Record Details

NHER Number:2619
Type of record:Monument
Name:Site of St Mary's Church, Caldecote


This site, closely associated with NHER 1021, is the remains of a medieval church associated with the village of Caldecote, NHER 2634, which was deserted during the medieval period. The church fell into disuse by the beginning of the 16th century, and only the footings of one wall remain visible.

Images - none


Grid Reference:TF 74455 03480
Map Sheet:TF70SW

Full description

Buried foundations of church alone remain on natural mound. Local belief suggests this mound held a Temple of Diana during the Roman period, though there is currently no evidence of this. This site is closely associated with NHER 1021.

Scheduled Monument.
Site of church and churchyard on a large mound 100 feet across and 10 feet high.
Human bones and medieval pottery have been found on the mound.
The outlines of the church are visible, but nothing remains above ground.
The church was in decay in the 16th century and was profaned in 1603, at which time there was only one house in the parish. In 1739 Blomefield (S1) wrote that the church had been in ruins for over 100 years.
Information from (S2).
H. Hamilton (HES), 06 March 2013.

Before 1808. Observation.
Blomefield noted that the church had been in ruins for over 100 years, but many of the walls were still standing. He described it as a single flint and chalk building with a north and south door and several niches for statues. He also described a chancel which appeared to have been constructed at a later date.
Information from (S1).
H. Hamilton (HES), 30 January 2013.

The ruins of the church are mentioned along with a rude cinerary containing human bones and believed to be a Roman burial ground (presumably NHER 1021).
Information from (S3).
H. Hamilton (HES), 06 March 2013.

1901 to 1907. Interpretation.
Local tradition maintained that a temple to the goddess Diana existed on this site before the church was constructed.
Information from (S4).
H. Hamilton (HES), 30 January 2013.

1903. Observation.
Bryant record

24 April 1960. Site Visit.
Footings are visible in grass. Human skeletal remains on south side.
R. R. Clarke (NCM), 24 April 1960.

1976. Field observation following excavation by unknown person.
A trench measuring approximately 6 feet by 1 foot and 1 foot deep, located adjacent to a flint and mortar wall visible on the ground surface, was found following reports of illegal excavation. No other foundations were visible. The mound was overgrown with grass and trees , has several large occupied rabbit holes, and wide depresions. The surrounding field was under crop. The farmer advised that the trench had been dug last summer by unknown persons who claimed they had found Roman pottery.
Information from (S5).
See photograph (S6)
H. Hamilton (HES), 06 March 2013.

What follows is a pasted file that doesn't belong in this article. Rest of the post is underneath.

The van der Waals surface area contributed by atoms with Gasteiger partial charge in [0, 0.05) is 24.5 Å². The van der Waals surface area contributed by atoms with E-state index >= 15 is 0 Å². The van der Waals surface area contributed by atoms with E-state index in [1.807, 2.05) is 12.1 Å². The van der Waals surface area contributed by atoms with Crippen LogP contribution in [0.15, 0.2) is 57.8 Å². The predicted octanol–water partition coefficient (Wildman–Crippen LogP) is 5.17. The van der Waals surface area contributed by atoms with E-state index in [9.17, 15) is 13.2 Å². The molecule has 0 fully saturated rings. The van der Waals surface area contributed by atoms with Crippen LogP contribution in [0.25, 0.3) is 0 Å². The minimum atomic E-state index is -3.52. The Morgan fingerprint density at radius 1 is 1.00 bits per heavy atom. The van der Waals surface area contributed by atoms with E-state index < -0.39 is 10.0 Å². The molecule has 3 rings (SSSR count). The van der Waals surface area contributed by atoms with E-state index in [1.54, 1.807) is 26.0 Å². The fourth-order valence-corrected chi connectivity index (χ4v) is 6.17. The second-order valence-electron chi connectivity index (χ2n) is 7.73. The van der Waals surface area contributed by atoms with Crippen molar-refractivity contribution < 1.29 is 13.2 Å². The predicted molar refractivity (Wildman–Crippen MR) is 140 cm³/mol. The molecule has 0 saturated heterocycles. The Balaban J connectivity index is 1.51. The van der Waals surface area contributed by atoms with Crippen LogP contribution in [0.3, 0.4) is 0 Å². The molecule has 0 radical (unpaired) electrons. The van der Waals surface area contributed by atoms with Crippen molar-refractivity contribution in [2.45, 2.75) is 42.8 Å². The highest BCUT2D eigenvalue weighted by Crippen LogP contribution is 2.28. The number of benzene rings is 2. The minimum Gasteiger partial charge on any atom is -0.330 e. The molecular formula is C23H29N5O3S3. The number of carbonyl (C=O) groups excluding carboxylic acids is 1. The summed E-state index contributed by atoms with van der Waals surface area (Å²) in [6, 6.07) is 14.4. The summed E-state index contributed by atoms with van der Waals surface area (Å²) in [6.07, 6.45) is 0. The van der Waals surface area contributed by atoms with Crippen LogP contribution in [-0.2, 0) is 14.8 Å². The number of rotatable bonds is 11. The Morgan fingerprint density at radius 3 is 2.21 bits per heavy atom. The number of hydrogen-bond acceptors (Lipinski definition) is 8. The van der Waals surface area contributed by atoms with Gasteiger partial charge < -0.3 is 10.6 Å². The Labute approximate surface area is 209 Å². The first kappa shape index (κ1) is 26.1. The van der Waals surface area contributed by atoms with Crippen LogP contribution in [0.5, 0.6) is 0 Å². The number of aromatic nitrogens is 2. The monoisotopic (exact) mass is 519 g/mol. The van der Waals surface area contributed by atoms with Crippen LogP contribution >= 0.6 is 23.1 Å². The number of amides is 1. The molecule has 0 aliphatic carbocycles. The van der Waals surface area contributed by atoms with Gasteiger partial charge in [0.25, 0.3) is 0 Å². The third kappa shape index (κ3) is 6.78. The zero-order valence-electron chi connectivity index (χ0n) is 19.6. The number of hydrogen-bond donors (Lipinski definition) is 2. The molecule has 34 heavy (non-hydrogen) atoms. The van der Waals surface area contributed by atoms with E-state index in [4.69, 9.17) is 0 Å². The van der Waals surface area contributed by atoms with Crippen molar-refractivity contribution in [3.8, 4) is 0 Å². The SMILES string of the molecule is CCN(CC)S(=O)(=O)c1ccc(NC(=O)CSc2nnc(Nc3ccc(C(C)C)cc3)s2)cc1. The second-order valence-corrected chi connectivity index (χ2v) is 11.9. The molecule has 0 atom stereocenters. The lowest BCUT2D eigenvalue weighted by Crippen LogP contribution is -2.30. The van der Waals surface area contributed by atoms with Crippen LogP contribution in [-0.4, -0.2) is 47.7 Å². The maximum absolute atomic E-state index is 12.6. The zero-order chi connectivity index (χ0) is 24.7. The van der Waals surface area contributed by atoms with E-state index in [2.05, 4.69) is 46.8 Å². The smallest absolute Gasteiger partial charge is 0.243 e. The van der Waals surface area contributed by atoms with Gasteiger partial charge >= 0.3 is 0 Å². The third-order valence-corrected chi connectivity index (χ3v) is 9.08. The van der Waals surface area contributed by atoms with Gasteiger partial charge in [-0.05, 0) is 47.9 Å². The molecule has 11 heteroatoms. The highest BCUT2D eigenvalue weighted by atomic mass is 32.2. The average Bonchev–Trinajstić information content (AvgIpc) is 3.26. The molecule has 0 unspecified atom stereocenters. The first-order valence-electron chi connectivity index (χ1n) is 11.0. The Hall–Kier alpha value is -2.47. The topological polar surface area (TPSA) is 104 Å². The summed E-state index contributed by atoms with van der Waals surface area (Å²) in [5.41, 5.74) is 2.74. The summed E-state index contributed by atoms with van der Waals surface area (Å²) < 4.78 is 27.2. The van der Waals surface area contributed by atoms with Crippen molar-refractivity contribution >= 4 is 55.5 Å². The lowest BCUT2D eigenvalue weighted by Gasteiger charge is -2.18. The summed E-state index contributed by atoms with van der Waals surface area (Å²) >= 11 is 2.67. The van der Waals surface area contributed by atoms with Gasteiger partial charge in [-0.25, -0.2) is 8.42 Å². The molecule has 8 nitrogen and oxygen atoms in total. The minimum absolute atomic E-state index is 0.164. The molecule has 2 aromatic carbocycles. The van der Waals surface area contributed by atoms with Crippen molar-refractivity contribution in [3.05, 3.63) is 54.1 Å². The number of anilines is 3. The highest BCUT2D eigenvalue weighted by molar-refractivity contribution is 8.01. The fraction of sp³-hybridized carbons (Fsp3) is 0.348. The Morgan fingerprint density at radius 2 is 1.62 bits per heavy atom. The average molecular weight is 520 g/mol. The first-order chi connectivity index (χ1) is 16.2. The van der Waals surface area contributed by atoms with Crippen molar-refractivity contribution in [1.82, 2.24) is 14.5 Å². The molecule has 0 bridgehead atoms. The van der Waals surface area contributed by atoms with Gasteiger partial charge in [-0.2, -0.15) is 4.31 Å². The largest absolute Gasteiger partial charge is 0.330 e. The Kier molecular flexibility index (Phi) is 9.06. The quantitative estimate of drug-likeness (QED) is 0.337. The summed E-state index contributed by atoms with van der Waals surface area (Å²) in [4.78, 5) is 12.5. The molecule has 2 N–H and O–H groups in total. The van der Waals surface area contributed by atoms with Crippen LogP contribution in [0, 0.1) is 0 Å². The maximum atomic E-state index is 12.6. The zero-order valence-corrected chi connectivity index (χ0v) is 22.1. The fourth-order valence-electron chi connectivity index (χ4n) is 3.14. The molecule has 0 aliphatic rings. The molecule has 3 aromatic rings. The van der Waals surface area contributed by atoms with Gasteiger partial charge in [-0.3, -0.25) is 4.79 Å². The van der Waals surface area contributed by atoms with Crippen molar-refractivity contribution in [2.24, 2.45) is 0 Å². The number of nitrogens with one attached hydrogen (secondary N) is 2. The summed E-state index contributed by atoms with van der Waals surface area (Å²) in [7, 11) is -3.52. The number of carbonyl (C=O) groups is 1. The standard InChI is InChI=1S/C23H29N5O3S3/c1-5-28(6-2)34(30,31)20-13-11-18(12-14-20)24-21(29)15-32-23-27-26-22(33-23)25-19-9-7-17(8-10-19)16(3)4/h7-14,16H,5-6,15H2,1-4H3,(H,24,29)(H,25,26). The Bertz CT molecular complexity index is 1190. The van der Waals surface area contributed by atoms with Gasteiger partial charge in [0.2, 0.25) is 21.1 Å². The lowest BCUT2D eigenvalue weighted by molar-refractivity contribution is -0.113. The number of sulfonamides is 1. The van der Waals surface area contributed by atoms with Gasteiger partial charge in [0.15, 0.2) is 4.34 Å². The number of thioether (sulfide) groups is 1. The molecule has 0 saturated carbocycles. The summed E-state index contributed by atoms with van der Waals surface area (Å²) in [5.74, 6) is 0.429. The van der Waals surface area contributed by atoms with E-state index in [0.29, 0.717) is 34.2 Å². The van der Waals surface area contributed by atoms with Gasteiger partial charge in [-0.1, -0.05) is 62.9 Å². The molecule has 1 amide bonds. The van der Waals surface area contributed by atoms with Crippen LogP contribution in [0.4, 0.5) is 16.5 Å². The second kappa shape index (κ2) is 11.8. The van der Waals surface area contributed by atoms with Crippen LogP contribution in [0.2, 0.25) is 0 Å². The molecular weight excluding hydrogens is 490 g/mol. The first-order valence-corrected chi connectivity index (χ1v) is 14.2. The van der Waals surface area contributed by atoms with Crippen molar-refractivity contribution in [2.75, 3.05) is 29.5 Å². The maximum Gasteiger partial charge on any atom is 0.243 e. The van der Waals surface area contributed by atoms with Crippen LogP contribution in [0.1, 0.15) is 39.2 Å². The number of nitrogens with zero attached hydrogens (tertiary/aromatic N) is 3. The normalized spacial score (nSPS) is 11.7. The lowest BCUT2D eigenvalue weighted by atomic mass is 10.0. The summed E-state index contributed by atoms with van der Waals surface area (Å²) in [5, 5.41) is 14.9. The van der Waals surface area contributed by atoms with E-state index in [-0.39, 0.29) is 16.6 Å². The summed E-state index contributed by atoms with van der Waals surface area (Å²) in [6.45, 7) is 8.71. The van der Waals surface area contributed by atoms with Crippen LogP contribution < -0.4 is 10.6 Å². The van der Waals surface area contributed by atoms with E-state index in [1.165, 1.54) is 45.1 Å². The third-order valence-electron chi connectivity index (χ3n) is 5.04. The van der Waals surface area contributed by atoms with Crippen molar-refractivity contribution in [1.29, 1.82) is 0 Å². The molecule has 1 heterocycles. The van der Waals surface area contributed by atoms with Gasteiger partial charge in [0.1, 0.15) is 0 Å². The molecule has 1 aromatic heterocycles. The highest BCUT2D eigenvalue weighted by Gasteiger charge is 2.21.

There are no remains visible at the current time except for wall footings visible in small ditch possibly dug by the unknown excavator of 1976. The site is very overgrown and extensively occupied by rabbits. The church was probably abandoned at the end of the 15th or beginning of the 16th century.
See secondary file for further details.
E. Rose (NLA), 8 October 1990.

Monument Types

  • OVAL ENCLOSURE (Unknown date)
  • FINDSPOT (Roman - 43 AD to 409 AD)
  • CHURCH (Medieval - 1066 AD to 1539 AD)

Associated Finds

  • HUMAN REMAINS (Undated)
  • POT (Roman - 43 AD to 409 AD)

Protected Status

  • Scheduled Monument

Sources and further reading

---Article in Serial: Davison, A. 1984. The Desertion of Caldecote: Some Further Evidence. Norfolk Archaeology. Vol XXXIX Pt I pp 53-54.
---Monograph: Batcock, N. 1991. The Ruined and Disused Churches of Norfolk. East Anglian Archaeology. No 51. Microfiche 5:G12. No 153; p 53; 8: EI4, FI.
---Record Card: Ordnance Survey Staff. 1933-1979?. Ordnance Survey Record Cards. TF 70 SW 3 [8].
---Monograph: Pevsner, N and Wilson, W. 1999. Norfolk 2: North-West and South. The Buildings of England. 2nd Edition. p 239.
---Secondary File: Secondary File.
---Collection: Norfolk Historic Environment Record Staff. 1975-[2000]. HER Record Notes. Norfolk Historic Environment Service.
---Monograph: Bryant, T. H. 1903. Hundred of South Greenhoe. The Churches of Norfolk. Vol XII. pp 39-43.
<S1>Serial: Blomefield, F. 1807. An Essay Towards a Topographical History of the County of Norfolk. Vol VI. p 59.
<S2>Designation: [unknown]. Ancient Monuments Form. SAM Record. DNF441.
<S3>Article in Serial: Coulton, J. J. 1895. Names on the Wissey. Norfolk Archaeology. Vol XII pp 13-24. p 20.
<S4>Newspaper Article: Norwich Mercury. 1907. A forgotten ancient cemetery. February.
<S5>Record Card: NAU Staff. 1974-1988. Norfolk Archaeological Index Primary Record Card.
<S6>Photograph: BDE 10.

Related records - none

Find out more...

Norfolk County Council logo Heritage Lottery Fund logo

Powered by HBSMR-web and the HBSMR Gateway from exeGesIS SDM Ltd, and mojoPortal CMS
© 2007 - 2023 Norfolk Historic Environment Service